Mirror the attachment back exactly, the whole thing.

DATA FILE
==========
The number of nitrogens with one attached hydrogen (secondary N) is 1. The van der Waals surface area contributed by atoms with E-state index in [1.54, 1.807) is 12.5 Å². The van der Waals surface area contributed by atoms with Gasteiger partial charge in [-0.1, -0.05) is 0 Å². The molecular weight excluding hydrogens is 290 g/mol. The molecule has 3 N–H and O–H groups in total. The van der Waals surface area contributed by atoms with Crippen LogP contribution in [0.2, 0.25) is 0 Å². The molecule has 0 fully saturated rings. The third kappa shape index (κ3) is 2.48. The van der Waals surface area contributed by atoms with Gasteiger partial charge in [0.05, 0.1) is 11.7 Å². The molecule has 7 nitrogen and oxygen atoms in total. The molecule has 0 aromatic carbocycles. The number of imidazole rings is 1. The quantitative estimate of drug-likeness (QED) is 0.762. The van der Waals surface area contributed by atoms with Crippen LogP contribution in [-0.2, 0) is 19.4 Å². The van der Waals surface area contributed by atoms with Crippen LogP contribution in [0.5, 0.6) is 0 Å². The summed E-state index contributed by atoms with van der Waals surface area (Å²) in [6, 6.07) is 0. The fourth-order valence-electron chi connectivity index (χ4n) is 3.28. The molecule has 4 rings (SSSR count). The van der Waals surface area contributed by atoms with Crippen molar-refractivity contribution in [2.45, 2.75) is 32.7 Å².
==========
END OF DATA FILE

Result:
The number of nitrogens with one attached hydrogen (secondary N) is 1. The van der Waals surface area contributed by atoms with E-state index in [1.54, 1.807) is 12.5 Å². The van der Waals surface area contributed by atoms with Gasteiger partial charge in [-0.1, -0.05) is 0 Å². The molecular weight excluding hydrogens is 290 g/mol. The molecule has 3 N–H and O–H groups in total. The van der Waals surface area contributed by atoms with Crippen LogP contribution in [0.2, 0.25) is 0 Å². The molecule has 0 fully saturated rings. The third kappa shape index (κ3) is 2.48. The van der Waals surface area contributed by atoms with Gasteiger partial charge in [0.05, 0.1) is 11.7 Å². The molecule has 7 nitrogen and oxygen atoms in total. The molecule has 0 aromatic carbocycles. The number of imidazole rings is 1. The quantitative estimate of drug-likeness (QED) is 0.762. The van der Waals surface area contributed by atoms with Crippen LogP contribution in [-0.2, 0) is 19.4 Å². The van der Waals surface area contributed by atoms with Crippen LogP contribution in [0.5, 0.6) is 0 Å². The summed E-state index contributed by atoms with van der Waals surface area (Å²) in [6, 6.07) is 0. The fourth-order valence-electron chi connectivity index (χ4n) is 3.28. The molecule has 4 rings (SSSR count). The van der Waals surface area contributed by atoms with Crippen molar-refractivity contribution in [2.45, 2.75) is 32.7 Å².